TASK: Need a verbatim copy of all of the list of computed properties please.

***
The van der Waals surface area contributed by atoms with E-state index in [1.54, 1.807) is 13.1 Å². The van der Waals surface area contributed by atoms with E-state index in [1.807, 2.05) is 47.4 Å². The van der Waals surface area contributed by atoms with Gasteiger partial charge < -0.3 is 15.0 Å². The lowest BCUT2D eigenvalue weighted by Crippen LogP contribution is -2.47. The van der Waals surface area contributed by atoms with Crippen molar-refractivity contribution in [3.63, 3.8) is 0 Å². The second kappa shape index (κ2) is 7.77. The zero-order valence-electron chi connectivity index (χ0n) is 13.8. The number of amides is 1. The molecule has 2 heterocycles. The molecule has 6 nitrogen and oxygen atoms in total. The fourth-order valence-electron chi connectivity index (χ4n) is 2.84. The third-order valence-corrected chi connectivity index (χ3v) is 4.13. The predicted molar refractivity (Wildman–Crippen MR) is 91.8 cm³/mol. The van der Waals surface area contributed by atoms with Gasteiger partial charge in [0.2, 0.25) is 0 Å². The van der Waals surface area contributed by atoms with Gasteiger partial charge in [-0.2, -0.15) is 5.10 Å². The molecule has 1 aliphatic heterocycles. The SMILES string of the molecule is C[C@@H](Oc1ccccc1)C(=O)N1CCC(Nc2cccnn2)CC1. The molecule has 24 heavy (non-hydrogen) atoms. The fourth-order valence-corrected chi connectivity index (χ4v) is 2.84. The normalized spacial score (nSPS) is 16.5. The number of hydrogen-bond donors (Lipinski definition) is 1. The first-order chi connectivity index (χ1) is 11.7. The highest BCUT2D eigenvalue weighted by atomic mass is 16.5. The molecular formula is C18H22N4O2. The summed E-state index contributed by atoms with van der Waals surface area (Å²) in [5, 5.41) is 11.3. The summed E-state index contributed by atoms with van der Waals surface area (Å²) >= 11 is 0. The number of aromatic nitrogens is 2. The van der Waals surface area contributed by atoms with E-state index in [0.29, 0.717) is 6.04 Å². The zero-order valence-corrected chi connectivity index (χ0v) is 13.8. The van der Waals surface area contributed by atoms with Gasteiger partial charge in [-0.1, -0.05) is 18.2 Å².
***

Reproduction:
The van der Waals surface area contributed by atoms with E-state index in [1.54, 1.807) is 13.1 Å². The van der Waals surface area contributed by atoms with E-state index in [1.807, 2.05) is 47.4 Å². The van der Waals surface area contributed by atoms with Gasteiger partial charge < -0.3 is 15.0 Å². The lowest BCUT2D eigenvalue weighted by Crippen LogP contribution is -2.47. The van der Waals surface area contributed by atoms with Crippen molar-refractivity contribution in [3.63, 3.8) is 0 Å². The second kappa shape index (κ2) is 7.77. The zero-order valence-electron chi connectivity index (χ0n) is 13.8. The number of amides is 1. The molecule has 2 heterocycles. The molecule has 6 nitrogen and oxygen atoms in total. The fourth-order valence-electron chi connectivity index (χ4n) is 2.84. The third-order valence-corrected chi connectivity index (χ3v) is 4.13. The predicted molar refractivity (Wildman–Crippen MR) is 91.8 cm³/mol. The van der Waals surface area contributed by atoms with Gasteiger partial charge in [0.2, 0.25) is 0 Å². The van der Waals surface area contributed by atoms with Gasteiger partial charge in [-0.2, -0.15) is 5.10 Å². The molecule has 1 aliphatic heterocycles. The SMILES string of the molecule is C[C@@H](Oc1ccccc1)C(=O)N1CCC(Nc2cccnn2)CC1. The molecule has 24 heavy (non-hydrogen) atoms. The fourth-order valence-corrected chi connectivity index (χ4v) is 2.84. The normalized spacial score (nSPS) is 16.5. The number of hydrogen-bond donors (Lipinski definition) is 1. The first-order chi connectivity index (χ1) is 11.7. The highest BCUT2D eigenvalue weighted by atomic mass is 16.5. The molecular formula is C18H22N4O2. The summed E-state index contributed by atoms with van der Waals surface area (Å²) in [5, 5.41) is 11.3. The summed E-state index contributed by atoms with van der Waals surface area (Å²) >= 11 is 0. The number of aromatic nitrogens is 2. The van der Waals surface area contributed by atoms with E-state index in [0.29, 0.717) is 6.04 Å². The zero-order valence-corrected chi connectivity index (χ0v) is 13.8. The van der Waals surface area contributed by atoms with Gasteiger partial charge in [-0.1, -0.05) is 18.2 Å².